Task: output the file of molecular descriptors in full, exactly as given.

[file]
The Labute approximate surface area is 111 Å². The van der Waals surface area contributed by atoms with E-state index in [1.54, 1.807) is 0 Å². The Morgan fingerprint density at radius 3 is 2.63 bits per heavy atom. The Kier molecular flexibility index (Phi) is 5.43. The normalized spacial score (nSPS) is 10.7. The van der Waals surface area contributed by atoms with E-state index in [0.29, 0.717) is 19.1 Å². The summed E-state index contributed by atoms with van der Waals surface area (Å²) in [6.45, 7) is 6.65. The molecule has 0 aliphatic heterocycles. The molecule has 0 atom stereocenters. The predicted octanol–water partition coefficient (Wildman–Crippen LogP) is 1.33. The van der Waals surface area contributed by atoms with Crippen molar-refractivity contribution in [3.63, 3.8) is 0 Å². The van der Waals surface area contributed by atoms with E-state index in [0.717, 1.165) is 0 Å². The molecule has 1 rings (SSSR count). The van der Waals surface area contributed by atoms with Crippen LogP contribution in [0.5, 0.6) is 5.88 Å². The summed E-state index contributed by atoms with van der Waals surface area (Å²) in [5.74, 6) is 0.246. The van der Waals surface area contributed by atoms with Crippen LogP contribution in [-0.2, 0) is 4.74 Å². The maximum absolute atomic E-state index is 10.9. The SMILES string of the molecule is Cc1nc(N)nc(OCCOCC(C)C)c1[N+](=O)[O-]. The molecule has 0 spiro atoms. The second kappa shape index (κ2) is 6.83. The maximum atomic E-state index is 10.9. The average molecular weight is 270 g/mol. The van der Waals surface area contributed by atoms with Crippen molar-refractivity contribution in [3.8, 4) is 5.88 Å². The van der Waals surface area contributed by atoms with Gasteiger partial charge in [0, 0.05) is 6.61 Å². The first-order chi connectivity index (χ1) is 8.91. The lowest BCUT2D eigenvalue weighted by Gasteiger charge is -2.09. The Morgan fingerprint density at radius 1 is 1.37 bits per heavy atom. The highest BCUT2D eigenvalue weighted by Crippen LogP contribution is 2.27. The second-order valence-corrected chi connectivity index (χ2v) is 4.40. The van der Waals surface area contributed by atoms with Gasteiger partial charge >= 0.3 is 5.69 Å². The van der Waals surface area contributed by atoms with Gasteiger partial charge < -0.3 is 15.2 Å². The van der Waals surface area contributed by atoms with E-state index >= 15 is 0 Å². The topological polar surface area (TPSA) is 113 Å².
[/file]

The Labute approximate surface area is 111 Å². The van der Waals surface area contributed by atoms with E-state index in [1.54, 1.807) is 0 Å². The Morgan fingerprint density at radius 3 is 2.63 bits per heavy atom. The Kier molecular flexibility index (Phi) is 5.43. The normalized spacial score (nSPS) is 10.7. The van der Waals surface area contributed by atoms with E-state index in [0.29, 0.717) is 19.1 Å². The summed E-state index contributed by atoms with van der Waals surface area (Å²) in [6.45, 7) is 6.65. The molecule has 0 aliphatic heterocycles. The molecule has 0 atom stereocenters. The predicted octanol–water partition coefficient (Wildman–Crippen LogP) is 1.33. The van der Waals surface area contributed by atoms with Crippen molar-refractivity contribution in [3.63, 3.8) is 0 Å². The van der Waals surface area contributed by atoms with E-state index in [0.717, 1.165) is 0 Å². The molecule has 1 rings (SSSR count). The van der Waals surface area contributed by atoms with Crippen LogP contribution in [0.5, 0.6) is 5.88 Å². The summed E-state index contributed by atoms with van der Waals surface area (Å²) in [5.74, 6) is 0.246. The van der Waals surface area contributed by atoms with Crippen LogP contribution in [-0.2, 0) is 4.74 Å². The maximum absolute atomic E-state index is 10.9. The SMILES string of the molecule is Cc1nc(N)nc(OCCOCC(C)C)c1[N+](=O)[O-]. The molecule has 0 spiro atoms. The second kappa shape index (κ2) is 6.83. The maximum atomic E-state index is 10.9. The average molecular weight is 270 g/mol. The van der Waals surface area contributed by atoms with Crippen molar-refractivity contribution in [3.8, 4) is 5.88 Å². The van der Waals surface area contributed by atoms with Gasteiger partial charge in [0, 0.05) is 6.61 Å². The first-order chi connectivity index (χ1) is 8.91. The lowest BCUT2D eigenvalue weighted by Gasteiger charge is -2.09. The Morgan fingerprint density at radius 1 is 1.37 bits per heavy atom. The highest BCUT2D eigenvalue weighted by Crippen LogP contribution is 2.27. The second-order valence-corrected chi connectivity index (χ2v) is 4.40. The van der Waals surface area contributed by atoms with Gasteiger partial charge >= 0.3 is 5.69 Å². The van der Waals surface area contributed by atoms with Gasteiger partial charge < -0.3 is 15.2 Å². The van der Waals surface area contributed by atoms with E-state index >= 15 is 0 Å². The topological polar surface area (TPSA) is 113 Å².